What Is Prescriptive Analytics?

Prescriptive analytics is a type of data analytics—the use of technology to help businesses make better decisions through the analysis of raw data. Specifically, prescriptive analytics factors information about possible situations or scenarios, available resources, past performance, and current performance, and suggests a course of action or strategy. It can be used to make decisions on any time horizon, from immediate to long term.

The opposite of prescriptive analytics is descriptive analytics, which examines decisions and outcomes after the fact.

How Prescriptive Analytics Works

Prescriptive analytics relies on artificial intelligence techniques, such as machine learning—the ability of a computer program, without additional human input, to understand and advance from the data it acquires, adapting all the while. Machine learning makes it possible to process the tremendous amount of data available today. As new or additional data becomes available, computer programs adjust automatically to make use of it, in a process that is much faster and more comprehensive than human capabilities could manage.

Numerous types of data-intensive businesses and government agencies can benefit from using prescriptive analytics, including those in the financial services and health care sectors, where the cost of human error is high.

Prescriptive analytics works with another type of data analytics, predictive analytics, which involves the use of statistics and modeling to determine future performance, based on current and historical data. However, it goes further: Using the predictive analytics' estimation of what is likely to happen, it recommends what future course to take.

The Pros and Cons of Prescriptive Analytics

Prescriptive analytics can cut through the clutter of immediate uncertainty and changing conditions. It can help prevent fraud, limit risk, increase efficiency, meet business goals, and create more loyal customers.

Prescriptive analytics is not foolproof, however. It is only effective if organizations know what questions to ask and how to react to the answers. If the input assumptions are invalid, the output results will not be accurate.

When used effectively, however, prescriptive analytics can help organizations make decisions based on highly analyzed facts rather than jump to under-informed conclusions based on instinct. Prescriptive analytics can simulate the probability of various outcomes and show the probability of each, helping organizations to better understand the level of risk and uncertainty they face than they could be relying on averages. Organizations can gain a better understanding of the likelihood of worst-case scenarios and plan accordingly.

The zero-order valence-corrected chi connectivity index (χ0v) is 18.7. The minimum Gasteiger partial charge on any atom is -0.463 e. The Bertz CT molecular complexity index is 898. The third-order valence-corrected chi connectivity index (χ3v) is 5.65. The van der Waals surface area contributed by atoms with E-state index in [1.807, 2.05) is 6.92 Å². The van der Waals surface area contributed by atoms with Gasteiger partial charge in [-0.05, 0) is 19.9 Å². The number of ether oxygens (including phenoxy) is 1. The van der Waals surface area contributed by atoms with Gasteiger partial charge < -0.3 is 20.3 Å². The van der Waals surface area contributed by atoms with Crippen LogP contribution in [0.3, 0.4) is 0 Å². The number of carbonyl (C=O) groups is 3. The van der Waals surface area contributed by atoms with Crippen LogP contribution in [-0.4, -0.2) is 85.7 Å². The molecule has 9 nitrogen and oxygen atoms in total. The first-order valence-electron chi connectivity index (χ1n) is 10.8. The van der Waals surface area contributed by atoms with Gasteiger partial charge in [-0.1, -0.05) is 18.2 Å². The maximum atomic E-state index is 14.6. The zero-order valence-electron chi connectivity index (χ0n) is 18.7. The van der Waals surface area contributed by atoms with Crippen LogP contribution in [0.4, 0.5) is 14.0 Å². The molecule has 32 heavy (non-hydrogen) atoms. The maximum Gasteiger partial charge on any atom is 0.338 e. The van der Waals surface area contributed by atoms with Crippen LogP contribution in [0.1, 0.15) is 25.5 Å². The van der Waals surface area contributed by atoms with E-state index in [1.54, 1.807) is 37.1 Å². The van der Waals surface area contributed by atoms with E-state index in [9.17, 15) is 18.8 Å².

Key Takeaways

  • Prescriptive analytics makes use of machine learning to help businesses decide a course of action based on a computer program’s predictions.
  • Prescriptive analytics works with predictive analytics, which uses data to determine near-term outcomes.
  • When used effectively, prescriptive analytics can help organizations make decisions based on facts and probability-weighted projections, rather than jump to under-informed conclusions based on instinct.

Examples of Prescriptive Analytics

Numerous types of data-intensive businesses and government agencies can benefit from using prescriptive analytics, including those in the financial services and health care sectors, where the cost of human error is high.

Prescriptive analytics could be used to evaluate whether a local fire department should require residents to evacuate a particular area when a wildfire is burning nearby. It could also be used to predict whether an article on a particular topic will be popular with readers based on data about searches and social shares for related topics. Another use could be to adjust a worker training program in real time based on how the worker is responding to each lesson.

Prescriptive Analytics for Hospitals and Clinics

Similarly, prescriptive analytics can be used by hospitals and clinics to improve the outcomes for patients. It puts healthcare data in context to evaluate the cost-effectiveness of various procedures and treatments and to evaluate official clinical methods. It can also be used to analyze which hospital patients have the highest risk of re-admission so that healthcare providers can do more, via patient education and doctor follow-up to stave off constant returns to the hospital or emergency room.

Prescriptive Analytics for Airlines

Suppose you are the CEO of an airline and you want to maximize your company’s profits. Prescriptive analytics can help you do this by automatically adjusting ticket price and availability based on numerous factors, including customer demand, weather, and gasoline prices. When the algorithm identifies that this year’s pre-Christmas ticket sales from Los Angeles to New York are lagging last year’s, for example, it can automatically lower prices, while making sure not to drop them too low in light of this year’s higher oil prices.

At the same time, when the algorithm evaluates the higher-than-usual demand for tickets from St. Louis to Chicago because of icy road conditions, it can raise ticket prices automatically. The CEO doesn’t have to stare at a computer all day looking at what’s happening with ticket sales and market conditions and then instruct workers to log into the system and change the prices manually; a computer program can do all of this and more—and at a faster pace, too.